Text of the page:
Northern Ireland

Northern IrishIrishNIRUlsterIrelandNorthNorthern IrishmanNINorthernGeography of Northern Ireland
Northern Ireland (Tuaisceart Éireann ; Ulster-Scots: Norlin Airlann) is variously described as a country, province or region which is part of the United Kingdom.wikipedia
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United Kingdom

BritishUKBritain
Northern Ireland (Tuaisceart Éireann ; Ulster-Scots: Norlin Airlann) is variously described as a country, province or region which is part of the United Kingdom.
Northern Ireland is the only part of the United Kingdom that shares a land border with another sovereign state, the Republic of Ireland.

Republic of Ireland

IrelandIrishRepublic
Located in the northeast of the island of Ireland, Northern Ireland shares a border to the south and west with the Republic of Ireland.
The sovereign state shares its only land border with Northern Ireland, a part of the United Kingdom.

Ireland

IrishIRLisland of Ireland
Located in the northeast of the island of Ireland, Northern Ireland shares a border to the south and west with the Republic of Ireland.
Geopolitically, Ireland is divided between the Republic of Ireland (officially named Ireland), which covers five-sixths of the island, and Northern Ireland, which is part of the United Kingdom.

Republic of Ireland–United Kingdom border

Irish borderborderthe border
Located in the northeast of the island of Ireland, Northern Ireland shares a border to the south and west with the Republic of Ireland.
The Republic of Ireland–United Kingdom border, sometimes referred to as the Irish border, runs for 499 km from Lough Foyle in the north of Ireland to Carlingford Lough in the northeast, separating the Republic of Ireland from Northern Ireland.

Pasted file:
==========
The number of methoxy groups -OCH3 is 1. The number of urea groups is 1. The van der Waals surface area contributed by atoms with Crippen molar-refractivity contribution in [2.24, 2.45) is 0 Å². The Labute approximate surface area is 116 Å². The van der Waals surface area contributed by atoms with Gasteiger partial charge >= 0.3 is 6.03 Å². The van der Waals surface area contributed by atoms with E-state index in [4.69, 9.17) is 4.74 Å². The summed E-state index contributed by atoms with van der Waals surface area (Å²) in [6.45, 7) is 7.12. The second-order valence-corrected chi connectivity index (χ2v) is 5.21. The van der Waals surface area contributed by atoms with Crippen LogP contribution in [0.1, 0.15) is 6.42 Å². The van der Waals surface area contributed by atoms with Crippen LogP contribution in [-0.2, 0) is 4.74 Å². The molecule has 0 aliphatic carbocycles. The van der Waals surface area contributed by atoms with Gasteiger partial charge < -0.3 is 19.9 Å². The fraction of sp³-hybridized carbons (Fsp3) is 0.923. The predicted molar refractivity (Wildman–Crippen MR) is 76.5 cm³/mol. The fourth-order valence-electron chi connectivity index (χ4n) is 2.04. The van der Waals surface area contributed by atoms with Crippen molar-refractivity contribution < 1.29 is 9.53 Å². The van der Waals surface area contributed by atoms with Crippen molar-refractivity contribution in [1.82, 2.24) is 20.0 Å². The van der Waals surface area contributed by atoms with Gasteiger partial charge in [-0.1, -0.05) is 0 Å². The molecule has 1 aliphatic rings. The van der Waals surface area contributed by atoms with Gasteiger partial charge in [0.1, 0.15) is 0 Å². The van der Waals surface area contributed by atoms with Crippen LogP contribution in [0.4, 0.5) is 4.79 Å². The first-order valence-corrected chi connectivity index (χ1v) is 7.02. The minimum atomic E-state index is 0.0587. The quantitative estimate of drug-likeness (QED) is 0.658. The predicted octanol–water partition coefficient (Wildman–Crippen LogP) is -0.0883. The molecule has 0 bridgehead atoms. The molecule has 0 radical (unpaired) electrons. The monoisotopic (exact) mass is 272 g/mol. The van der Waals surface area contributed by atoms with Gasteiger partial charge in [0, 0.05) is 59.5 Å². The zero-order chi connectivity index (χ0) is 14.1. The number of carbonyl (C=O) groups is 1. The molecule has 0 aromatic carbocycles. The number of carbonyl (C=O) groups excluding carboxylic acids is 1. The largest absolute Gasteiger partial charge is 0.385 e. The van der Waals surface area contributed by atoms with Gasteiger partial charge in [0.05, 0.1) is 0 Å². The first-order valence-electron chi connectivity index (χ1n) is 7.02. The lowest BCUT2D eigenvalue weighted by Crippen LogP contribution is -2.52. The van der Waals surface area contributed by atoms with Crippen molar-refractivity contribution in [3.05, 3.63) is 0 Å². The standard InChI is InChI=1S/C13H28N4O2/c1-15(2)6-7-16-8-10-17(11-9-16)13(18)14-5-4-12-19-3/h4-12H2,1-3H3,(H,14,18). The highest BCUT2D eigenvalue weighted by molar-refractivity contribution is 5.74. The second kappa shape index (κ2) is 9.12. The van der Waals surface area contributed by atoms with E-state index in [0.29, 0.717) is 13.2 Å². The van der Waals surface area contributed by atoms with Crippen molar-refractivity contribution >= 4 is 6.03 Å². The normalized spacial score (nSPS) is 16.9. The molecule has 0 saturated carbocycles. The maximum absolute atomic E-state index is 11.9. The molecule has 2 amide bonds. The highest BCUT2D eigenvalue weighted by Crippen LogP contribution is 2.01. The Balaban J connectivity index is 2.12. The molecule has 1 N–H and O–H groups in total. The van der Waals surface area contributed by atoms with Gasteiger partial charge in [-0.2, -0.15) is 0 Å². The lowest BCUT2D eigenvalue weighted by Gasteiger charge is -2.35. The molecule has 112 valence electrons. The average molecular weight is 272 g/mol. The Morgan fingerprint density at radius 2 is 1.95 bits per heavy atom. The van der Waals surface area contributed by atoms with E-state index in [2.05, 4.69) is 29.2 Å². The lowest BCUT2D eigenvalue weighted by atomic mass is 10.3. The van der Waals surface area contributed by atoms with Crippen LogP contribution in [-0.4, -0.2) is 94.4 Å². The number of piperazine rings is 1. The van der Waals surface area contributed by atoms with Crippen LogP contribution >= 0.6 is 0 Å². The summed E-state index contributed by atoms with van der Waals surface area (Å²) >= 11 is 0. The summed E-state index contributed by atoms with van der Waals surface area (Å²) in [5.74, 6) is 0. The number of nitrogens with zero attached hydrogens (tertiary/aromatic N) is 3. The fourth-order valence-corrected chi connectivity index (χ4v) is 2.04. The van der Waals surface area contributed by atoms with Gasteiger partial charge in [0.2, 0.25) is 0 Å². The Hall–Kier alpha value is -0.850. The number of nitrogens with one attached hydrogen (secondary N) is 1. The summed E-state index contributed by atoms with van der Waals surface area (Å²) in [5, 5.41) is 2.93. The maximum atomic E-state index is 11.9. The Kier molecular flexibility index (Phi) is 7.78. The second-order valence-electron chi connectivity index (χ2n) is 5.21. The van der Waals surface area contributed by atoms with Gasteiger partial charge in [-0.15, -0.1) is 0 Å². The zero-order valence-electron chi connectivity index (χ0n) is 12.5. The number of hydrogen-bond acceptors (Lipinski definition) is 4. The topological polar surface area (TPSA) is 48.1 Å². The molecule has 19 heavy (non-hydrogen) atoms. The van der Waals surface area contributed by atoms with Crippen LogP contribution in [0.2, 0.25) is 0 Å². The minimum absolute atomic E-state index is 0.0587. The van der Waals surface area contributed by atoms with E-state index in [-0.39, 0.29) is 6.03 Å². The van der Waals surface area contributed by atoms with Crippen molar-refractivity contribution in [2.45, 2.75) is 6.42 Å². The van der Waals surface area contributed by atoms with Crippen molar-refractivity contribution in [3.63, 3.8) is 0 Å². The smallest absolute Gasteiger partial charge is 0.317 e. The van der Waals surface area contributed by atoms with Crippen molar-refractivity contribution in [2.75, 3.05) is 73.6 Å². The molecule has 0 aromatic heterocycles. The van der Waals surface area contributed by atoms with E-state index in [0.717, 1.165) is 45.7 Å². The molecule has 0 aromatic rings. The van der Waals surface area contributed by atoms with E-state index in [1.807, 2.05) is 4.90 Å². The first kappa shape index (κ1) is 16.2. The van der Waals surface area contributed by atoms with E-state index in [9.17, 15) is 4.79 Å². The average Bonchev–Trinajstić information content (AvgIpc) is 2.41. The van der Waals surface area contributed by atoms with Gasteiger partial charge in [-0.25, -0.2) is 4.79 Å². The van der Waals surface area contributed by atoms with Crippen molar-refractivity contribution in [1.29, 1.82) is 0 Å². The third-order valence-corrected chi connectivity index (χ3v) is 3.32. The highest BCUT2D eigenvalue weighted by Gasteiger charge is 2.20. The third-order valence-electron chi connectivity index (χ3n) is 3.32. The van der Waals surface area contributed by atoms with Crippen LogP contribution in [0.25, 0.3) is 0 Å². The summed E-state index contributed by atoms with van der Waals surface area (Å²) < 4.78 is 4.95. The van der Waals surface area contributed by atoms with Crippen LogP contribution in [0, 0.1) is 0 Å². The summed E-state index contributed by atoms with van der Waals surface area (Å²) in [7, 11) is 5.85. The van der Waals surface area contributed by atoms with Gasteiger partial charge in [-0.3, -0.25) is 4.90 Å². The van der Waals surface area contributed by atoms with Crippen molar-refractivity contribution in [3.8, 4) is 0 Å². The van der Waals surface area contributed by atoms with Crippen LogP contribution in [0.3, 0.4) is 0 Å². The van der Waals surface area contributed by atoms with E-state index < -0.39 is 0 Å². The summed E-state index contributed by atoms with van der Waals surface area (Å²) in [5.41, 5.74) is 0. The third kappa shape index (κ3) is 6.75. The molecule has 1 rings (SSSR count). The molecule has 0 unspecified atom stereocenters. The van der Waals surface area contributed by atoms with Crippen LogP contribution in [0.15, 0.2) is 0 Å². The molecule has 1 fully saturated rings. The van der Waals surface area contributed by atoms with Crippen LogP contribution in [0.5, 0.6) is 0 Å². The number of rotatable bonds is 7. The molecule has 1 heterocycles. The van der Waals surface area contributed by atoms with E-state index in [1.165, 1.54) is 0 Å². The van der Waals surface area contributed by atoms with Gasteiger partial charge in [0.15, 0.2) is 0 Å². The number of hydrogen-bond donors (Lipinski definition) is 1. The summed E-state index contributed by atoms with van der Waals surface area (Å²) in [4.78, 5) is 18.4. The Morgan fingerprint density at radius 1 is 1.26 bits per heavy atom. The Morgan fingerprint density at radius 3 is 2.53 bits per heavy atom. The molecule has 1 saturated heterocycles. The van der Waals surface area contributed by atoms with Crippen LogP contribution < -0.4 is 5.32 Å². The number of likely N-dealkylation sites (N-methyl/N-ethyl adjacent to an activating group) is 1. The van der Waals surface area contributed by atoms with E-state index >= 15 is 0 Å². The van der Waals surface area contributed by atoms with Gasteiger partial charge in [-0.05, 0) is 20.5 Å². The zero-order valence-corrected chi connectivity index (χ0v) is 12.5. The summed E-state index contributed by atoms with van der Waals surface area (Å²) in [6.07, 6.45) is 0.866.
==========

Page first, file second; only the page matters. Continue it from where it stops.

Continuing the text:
Renewable Heat Incentive scandal

2017controversial Renewable Heat Incentive schemeRenewable Heat Incentive
, Northern Ireland has been without a government since the Executive of the 5th Northern Ireland Assembly collapsed in January 2017, following the Renewable Heat Incentive scandal.
The Renewable Heat Incentive scandal (RHI scandal), also referred to as RHIgate and the Cash for Ash scandal, is a political scandal in Northern Ireland that centres on a failed renewable energy (wood pellet burning) incentive scheme that has been reported to potentially cost the public purse almost £500 million.

Northern Ireland Assembly

AssemblyChairpersonNorthern Irish Assembly
Established by the Northern Ireland Act 1998 as part of the Good Friday Agreement, the Northern Ireland Assembly (colloquially referred to as Stormont after its location) holds responsibility for a range of devolved policy matters, while other areas are reserved for the British government.
The Northern Ireland Assembly (Tionól Thuaisceart Éireann, Ulster-Scots: Norlin Airlan Assemblie), commonly referred to in the UK and Ireland simply as Stormont (and incorrectly as Stormont Castle), is the devolved legislature of Northern Ireland.

Partition of Ireland

partitionpartitionedpartitioned Ireland
Northern Ireland was created in 1921, when Ireland was partitioned between Northern Ireland and Southern Ireland by the Government of Ireland Act 1920.
The smaller of the two, Northern Ireland, was duly created with a devolved administration and forms part of the United Kingdom today, but the larger one, intended as a home rule jurisdiction to be known as Southern Ireland, failed to gain acceptance.

Demography of the United Kingdom

Demographics of the United KingdomUK populationUnited Kingdom
In 2011, its population was 1,810,863, constituting about 30% of the island's total population and about 3% of the UK's population.
Its overall population density is 259 people per square kilometre (671 people per sq mi), with England having a significantly higher population density than Wales, Scotland and Northern Ireland.

Ulster

province of UlsterUlstermanMid-Ulster